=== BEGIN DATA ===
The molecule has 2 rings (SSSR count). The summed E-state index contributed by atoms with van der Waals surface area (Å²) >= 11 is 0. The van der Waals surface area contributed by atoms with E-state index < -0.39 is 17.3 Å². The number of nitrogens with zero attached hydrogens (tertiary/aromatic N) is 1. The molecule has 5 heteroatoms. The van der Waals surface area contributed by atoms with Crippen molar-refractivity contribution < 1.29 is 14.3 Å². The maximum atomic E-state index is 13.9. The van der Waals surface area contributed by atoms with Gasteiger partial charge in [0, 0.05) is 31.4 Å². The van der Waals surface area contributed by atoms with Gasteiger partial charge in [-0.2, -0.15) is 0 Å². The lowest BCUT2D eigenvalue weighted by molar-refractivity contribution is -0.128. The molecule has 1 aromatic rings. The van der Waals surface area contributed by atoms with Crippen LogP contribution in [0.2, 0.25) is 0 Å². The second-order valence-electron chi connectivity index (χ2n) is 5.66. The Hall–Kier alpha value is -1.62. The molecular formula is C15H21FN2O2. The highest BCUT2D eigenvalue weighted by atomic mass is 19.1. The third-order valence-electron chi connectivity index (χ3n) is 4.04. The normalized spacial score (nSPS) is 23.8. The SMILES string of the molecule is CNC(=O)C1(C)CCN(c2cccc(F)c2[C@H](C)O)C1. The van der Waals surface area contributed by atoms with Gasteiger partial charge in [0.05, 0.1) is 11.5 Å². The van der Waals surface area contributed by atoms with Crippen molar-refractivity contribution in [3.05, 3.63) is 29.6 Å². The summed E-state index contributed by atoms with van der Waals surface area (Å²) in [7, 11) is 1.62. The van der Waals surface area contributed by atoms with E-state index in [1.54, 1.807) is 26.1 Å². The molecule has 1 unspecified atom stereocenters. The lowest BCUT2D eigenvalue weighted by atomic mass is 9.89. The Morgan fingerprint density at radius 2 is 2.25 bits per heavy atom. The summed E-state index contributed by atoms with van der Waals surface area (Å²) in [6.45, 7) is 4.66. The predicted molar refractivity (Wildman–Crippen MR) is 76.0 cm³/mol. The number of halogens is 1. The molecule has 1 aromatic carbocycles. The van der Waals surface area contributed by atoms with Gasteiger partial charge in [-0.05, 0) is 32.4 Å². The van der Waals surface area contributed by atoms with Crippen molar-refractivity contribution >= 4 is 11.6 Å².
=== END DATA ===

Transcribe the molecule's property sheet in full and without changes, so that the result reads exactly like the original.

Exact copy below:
The molecule has 2 rings (SSSR count). The summed E-state index contributed by atoms with van der Waals surface area (Å²) >= 11 is 0. The van der Waals surface area contributed by atoms with E-state index < -0.39 is 17.3 Å². The number of nitrogens with zero attached hydrogens (tertiary/aromatic N) is 1. The molecule has 5 heteroatoms. The van der Waals surface area contributed by atoms with Crippen molar-refractivity contribution < 1.29 is 14.3 Å². The maximum atomic E-state index is 13.9. The van der Waals surface area contributed by atoms with Gasteiger partial charge in [0, 0.05) is 31.4 Å². The van der Waals surface area contributed by atoms with Gasteiger partial charge in [-0.2, -0.15) is 0 Å². The lowest BCUT2D eigenvalue weighted by molar-refractivity contribution is -0.128. The molecule has 1 aromatic rings. The van der Waals surface area contributed by atoms with Crippen LogP contribution in [0.2, 0.25) is 0 Å². The second-order valence-electron chi connectivity index (χ2n) is 5.66. The Hall–Kier alpha value is -1.62. The molecular formula is C15H21FN2O2. The highest BCUT2D eigenvalue weighted by atomic mass is 19.1. The third-order valence-electron chi connectivity index (χ3n) is 4.04. The normalized spacial score (nSPS) is 23.8. The SMILES string of the molecule is CNC(=O)C1(C)CCN(c2cccc(F)c2[C@H](C)O)C1. The van der Waals surface area contributed by atoms with Gasteiger partial charge in [0.05, 0.1) is 11.5 Å². The van der Waals surface area contributed by atoms with Crippen molar-refractivity contribution in [3.05, 3.63) is 29.6 Å². The summed E-state index contributed by atoms with van der Waals surface area (Å²) in [7, 11) is 1.62. The van der Waals surface area contributed by atoms with E-state index in [1.54, 1.807) is 26.1 Å². The molecule has 1 unspecified atom stereocenters. The lowest BCUT2D eigenvalue weighted by atomic mass is 9.89. The Morgan fingerprint density at radius 2 is 2.25 bits per heavy atom. The summed E-state index contributed by atoms with van der Waals surface area (Å²) in [6.45, 7) is 4.66. The predicted molar refractivity (Wildman–Crippen MR) is 76.0 cm³/mol. The number of halogens is 1. The molecule has 1 aromatic carbocycles. The van der Waals surface area contributed by atoms with Gasteiger partial charge in [-0.05, 0) is 32.4 Å². The van der Waals surface area contributed by atoms with Crippen molar-refractivity contribution >= 4 is 11.6 Å².